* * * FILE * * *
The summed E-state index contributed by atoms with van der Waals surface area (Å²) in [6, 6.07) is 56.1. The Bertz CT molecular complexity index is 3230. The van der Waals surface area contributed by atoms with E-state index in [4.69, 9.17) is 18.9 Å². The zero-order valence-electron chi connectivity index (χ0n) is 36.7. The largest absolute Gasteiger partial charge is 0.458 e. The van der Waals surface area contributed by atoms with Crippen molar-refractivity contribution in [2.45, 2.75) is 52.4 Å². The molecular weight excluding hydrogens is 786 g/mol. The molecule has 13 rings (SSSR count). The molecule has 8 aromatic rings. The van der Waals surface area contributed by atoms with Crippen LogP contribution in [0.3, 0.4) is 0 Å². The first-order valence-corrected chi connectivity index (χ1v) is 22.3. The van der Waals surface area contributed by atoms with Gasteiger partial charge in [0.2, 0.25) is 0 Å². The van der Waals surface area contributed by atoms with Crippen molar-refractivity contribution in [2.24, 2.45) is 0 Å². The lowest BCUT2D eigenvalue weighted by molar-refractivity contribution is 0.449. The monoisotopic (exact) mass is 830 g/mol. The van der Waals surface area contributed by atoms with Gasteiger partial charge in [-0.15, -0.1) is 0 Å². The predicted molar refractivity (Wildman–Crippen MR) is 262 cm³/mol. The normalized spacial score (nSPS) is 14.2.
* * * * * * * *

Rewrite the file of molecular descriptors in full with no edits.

The summed E-state index contributed by atoms with van der Waals surface area (Å²) in [6, 6.07) is 56.1. The Bertz CT molecular complexity index is 3230. The van der Waals surface area contributed by atoms with E-state index in [4.69, 9.17) is 18.9 Å². The zero-order valence-electron chi connectivity index (χ0n) is 36.7. The largest absolute Gasteiger partial charge is 0.458 e. The van der Waals surface area contributed by atoms with Crippen molar-refractivity contribution in [2.45, 2.75) is 52.4 Å². The molecular weight excluding hydrogens is 786 g/mol. The molecule has 13 rings (SSSR count). The molecule has 8 aromatic rings. The van der Waals surface area contributed by atoms with Crippen LogP contribution in [0.3, 0.4) is 0 Å². The first-order valence-corrected chi connectivity index (χ1v) is 22.3. The van der Waals surface area contributed by atoms with Gasteiger partial charge in [0.2, 0.25) is 0 Å². The van der Waals surface area contributed by atoms with Crippen molar-refractivity contribution in [2.24, 2.45) is 0 Å². The lowest BCUT2D eigenvalue weighted by molar-refractivity contribution is 0.449. The monoisotopic (exact) mass is 830 g/mol. The van der Waals surface area contributed by atoms with Gasteiger partial charge in [-0.15, -0.1) is 0 Å². The predicted molar refractivity (Wildman–Crippen MR) is 262 cm³/mol. The normalized spacial score (nSPS) is 14.2.